Ehrlich is clearly a gifted with the ability of describing nature and loved Greenland and its peoples. People who are absolutely fascinating. They survive by eating anything that moves and not wasting a bit of those creatures. Their culture is based on what western civilization may re
This started out as a 5-star read, mostly for the culture shock, my main reason for reading travel books. It is so “other”, so alien to me and my life, that at first my head was responding “bravo!” to all her experiences and observations. But somewhere around half-way it became more of the same-old, same-old, many words with nothing new, novelty worn off.
I agree with other reviewers that this book needs serious editing, not only for the typos, but for the content. There was lack of continuity a
Michael Wing
Jul 12, 2011 rated it really liked it
This one took me about a week. The detail and information about the land that Knud Rasmussen traveled were incredible. If I were ever to go that far north, this book would go with me. Ehrlich is powerful because she ahs walked the walk, frozen, starved and smelled bad. The entire culture and customs are both beautiful and ugly, and the fatalism of the people would drive me nuts. Ehrlich's voice is true to the material, stating more than embellishing the setting and activity. The light and dark o ...more
'Obsessed' seems right. To the untrained eye, Greenland might be classified like a non-entity - a space rather than a place, and a forbiddingly cold and blank one at that. But Ehrlich's travelogue/ethnologue gives a taste of the appeal of the place, from her own lengthy stays there, and from the history of inhabitation and exploration of the far Arctic north. At times her style seems meditative, but at other times quite repetitive, and it is a slow if interesting read, infused with a great passi ...more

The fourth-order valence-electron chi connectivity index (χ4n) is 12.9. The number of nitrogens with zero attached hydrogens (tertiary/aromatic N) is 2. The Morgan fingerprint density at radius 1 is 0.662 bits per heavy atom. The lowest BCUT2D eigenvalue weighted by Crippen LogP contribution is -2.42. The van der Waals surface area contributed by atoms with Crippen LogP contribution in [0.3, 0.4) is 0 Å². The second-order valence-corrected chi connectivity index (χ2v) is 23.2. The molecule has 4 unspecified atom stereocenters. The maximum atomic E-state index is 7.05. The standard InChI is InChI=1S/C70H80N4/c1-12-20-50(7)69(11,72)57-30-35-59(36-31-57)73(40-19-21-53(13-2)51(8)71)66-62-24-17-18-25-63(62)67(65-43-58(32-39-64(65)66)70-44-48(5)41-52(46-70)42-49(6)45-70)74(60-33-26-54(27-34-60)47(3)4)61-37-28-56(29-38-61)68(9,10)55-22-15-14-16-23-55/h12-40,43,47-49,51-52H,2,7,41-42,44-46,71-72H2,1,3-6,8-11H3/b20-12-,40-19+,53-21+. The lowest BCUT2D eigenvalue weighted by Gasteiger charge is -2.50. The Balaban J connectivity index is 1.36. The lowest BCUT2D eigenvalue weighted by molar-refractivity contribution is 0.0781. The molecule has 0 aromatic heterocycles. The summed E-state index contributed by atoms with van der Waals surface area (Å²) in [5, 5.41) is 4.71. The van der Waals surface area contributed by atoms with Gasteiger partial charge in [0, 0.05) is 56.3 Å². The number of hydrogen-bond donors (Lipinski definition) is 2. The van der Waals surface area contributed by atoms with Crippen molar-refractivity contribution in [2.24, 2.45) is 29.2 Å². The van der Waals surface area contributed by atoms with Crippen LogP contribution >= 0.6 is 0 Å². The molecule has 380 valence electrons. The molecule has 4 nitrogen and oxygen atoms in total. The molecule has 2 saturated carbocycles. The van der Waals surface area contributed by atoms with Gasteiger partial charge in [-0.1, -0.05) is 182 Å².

Feb 21, 2019 rated it it was amazing  ·  review of another edition
Haunting, evocative, beautiful. I'm glad to have finally finished this and sorry that it's over. The prose and stream of consciousness style are both wonderful. ...more
Nov 25, 2020 rated it really liked it
I purchased this book at our library's used book sale. It had been withdrawn from the shelves, unread. Greenland is a land unknown, steeped in mystery. Traditionally, native people subsisted by hunting walrus, narwhal, seal, polar bear at great peril. Starvation was not unknown. Dogsleds often disappeared into open water bordered by ice that looked solid. The author of this book was drawn to Greenland by its harsh beauty and resilient people. She traveled by dogsled with a few of the Inuit peopl ...more
Dec 02, 2020 marked it as abandoned-without-finishing
Shelves: arctic
I really want to keep going with this, as her writing is lovely. But it’s too....soniferous?....for me right now. Perhaps another time.
Life in Greenland is a subject that most people know little about. After her first visit, author Gretel Ehrlich returned to Greenland several times, learning about Greenlandic culture, developing friendships, and experiencing both life in towns and extended time on the ice on dogsleds. Written in 2001, This Cold Heaven explores traditional life and how the challenges of modern times—from climate change to mechanization to toxic waste proposals from the US—impact citizens.

In addition to the auth
Jan 26, 2008 rated it really liked it
Recommended to Magda by: Elizabeth
I learned that treeline can be a factor of latitude, not just altitude—it is a biological boundary created by the cold—and came to think of the treeless polar north as a mountain lying on its side.

We flew up the sleeve of the 106-mile-long Kangerlussuaq Fjord. The water was black and the mountains were brown, ending in broken snow-covered peaks. Streams threaded through creases in three-billion-year-old rock, the result of roiling magma that cooled into gray, speckled gneiss whose surfaces were